Fifteen years after the deed, a Berlin court convicted four people Tuesday in the 1986 bombing of a West Berlin disco that killed two U.S. soldiers and a Turkish woman. The United States blamed the attack on Libyan leader Moammar Gadhafi a charge the court said was not proven.
The court said the bombing was planned by members of the Libyan secret service and workers at the Libyan Embassy in then-East Berlin. But Judge Peter Marhofer said prosecutors failed to prove that Gadhafi himself ordered the attack, due to the refusal of the German and U.S. secret services to provide evidence.
"Libya bears at the very least a considerable portion of the responsibility for the attack," Marhofer said.
Marhofer said "the limited willingness" of the German and U.S. governments to share additional intelligence was one of the disappointments of the trial.
The court said all four defendants plotted the attack, but it found only Verena Channa, a 42-year-old German, guilty of murder. She was sentenced to 14 years in prison.
Yassir Chraidi, a 42-year-old Palestinian accused of being the main organizer, was convicted of multiple counts of attempted murder, as were Musbah Abdulghasem Eter, a 44-year-old Libyan, and a Lebanese-born German, Ali Chanaa, 42. Chraidi was sentenced to 14 years; Eter and Ali Chanaa to 12 years each.
Prosecutors had sought life sentences for all four.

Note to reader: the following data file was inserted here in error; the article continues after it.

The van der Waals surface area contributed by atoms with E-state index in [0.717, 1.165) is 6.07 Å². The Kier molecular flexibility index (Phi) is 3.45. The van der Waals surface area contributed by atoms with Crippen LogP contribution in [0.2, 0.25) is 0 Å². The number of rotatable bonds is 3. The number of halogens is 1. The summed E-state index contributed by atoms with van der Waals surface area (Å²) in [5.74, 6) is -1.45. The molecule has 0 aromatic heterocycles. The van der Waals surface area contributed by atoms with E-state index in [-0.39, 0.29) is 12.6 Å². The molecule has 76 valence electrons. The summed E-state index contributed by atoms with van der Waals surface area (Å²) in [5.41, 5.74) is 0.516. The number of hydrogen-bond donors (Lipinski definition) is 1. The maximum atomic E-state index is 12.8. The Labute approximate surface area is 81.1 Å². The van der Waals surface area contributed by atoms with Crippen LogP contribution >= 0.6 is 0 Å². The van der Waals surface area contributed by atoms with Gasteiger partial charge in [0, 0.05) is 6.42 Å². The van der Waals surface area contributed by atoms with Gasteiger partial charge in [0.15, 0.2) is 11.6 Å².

A fifth defendant, Verana Chanaa's sister, Andrea Haeusler, 36, was acquitted because of a lack of evidence.
The April 5, 1986, explosion at the La Belle disco killed Sgt. Kenneth T. Ford, 21, and Nermin Hannay, a 29-year-old Turkish woman, immediately. Another U.S. soldier, 25-year-old Sgt. James E. Goins, died later of his injuries, and 229 people were wounded.
The United States launched retaliatory airstrikes that month on two cities in Libya, which it blamed for the bombing. But after years of investigations and often murky testimony, the four-year trial became a lesson in the difficulty of trying to prove terrorist connections especially more than a decade after the events.
Prosecutors hoped the trial would prove that Gadhafi had ordered the attack in an act of state-sponsored terrorism.
Chief prosecutor Detlev Mehlis argued that proving his charge of Libyan "state terrorism" in court would strengthen the signal intended by the U.S. war on terrorism in the wake of the Sept. 11 attacks on New York and Washington that its sponsors will not go unpunished.
Investigators were largely in the dark before the archives of the former East German secret service, the Stasi, opened up after the Berlin Wall fell and Germany reunited in 1990.
Stasi files led prosecutors to Eter, who in 1986 was persuaded to provide evidence for the government's case. He remained a defendant, however, because of what prosecutors cited as limited cooperation.
Prosecutors say he was the Libyan spy agency's point man at the embassy in what was then communist East erlin. He also was listed as an agent in the Stasi's files.
Two others who worked at the former Libyan Embassy Chraidi and Lebanese-born Ali Chanaa were accused of organizing the attack.
The indictment accused Gadhafi of ordering the bombing in revenge for a U.S.-Libyan naval clash in the Mediterranean.
Among the evidence cited was an intercepted radio transmission from the Libyan capital of Tripoli to the Libyan Embassy in then-East Berlin calling for an attack "with as many victims as possible."
The five suspects were arrested in 1996 in Lebanon, Italy, Greece and Berlin.
After the United States said it had evidence linking Libya to the bombing, U.S. President Ronald Reagan ordered retaliatory strikes against Tripoli and Bengasi.
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